As we’ve worked with communities and the health sector within those communities, we’ve had several health institutions use Bridges Out of Poverty to lower costs and improve quality of care, especially for people in populations at risk of poor health outcomes.
We saw immediately that there were ongoing, as well as emerging, challenges for the health sector, and that these challenges were forcing new thinking and innovation. Professionals like Kelli Valenti at Ellis Medical in Schenectady, New York, were saying that adding Bridges to new thinking and designs helped their teams see what they did every day in new ways.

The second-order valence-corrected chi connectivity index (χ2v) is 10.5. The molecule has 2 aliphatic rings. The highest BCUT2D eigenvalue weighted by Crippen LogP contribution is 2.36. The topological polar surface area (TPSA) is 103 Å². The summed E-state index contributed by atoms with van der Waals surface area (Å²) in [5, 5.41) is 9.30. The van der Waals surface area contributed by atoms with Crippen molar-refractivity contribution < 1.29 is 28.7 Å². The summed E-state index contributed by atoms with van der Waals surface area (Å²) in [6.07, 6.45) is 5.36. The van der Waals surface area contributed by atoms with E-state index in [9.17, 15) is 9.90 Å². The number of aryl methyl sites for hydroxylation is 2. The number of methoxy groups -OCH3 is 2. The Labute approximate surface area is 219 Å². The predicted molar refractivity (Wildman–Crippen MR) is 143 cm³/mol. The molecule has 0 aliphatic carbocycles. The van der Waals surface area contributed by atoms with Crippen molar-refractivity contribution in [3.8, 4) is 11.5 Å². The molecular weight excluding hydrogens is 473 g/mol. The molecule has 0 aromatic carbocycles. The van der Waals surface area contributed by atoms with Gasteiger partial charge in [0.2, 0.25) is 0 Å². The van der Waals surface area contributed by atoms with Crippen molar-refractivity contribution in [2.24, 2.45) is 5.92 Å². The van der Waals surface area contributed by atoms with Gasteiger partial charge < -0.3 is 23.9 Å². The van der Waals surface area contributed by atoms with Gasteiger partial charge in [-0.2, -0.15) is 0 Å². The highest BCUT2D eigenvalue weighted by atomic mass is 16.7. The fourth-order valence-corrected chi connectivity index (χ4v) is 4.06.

Bridges is a lens you can add on to your current strategies to make them even more effective, as well as perhaps giving new insight and adding an economic class lens to cultural competency models. There is a Robert Wood Johnson Foundation survey of physicians that illustrates how Bridges Out of Poverty might make a difference. Four out of five physicians were saying not only do they want to write prescriptions for medical conditions but also for the social needs of their patients.
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This post was written by Terie Dreussi-Smith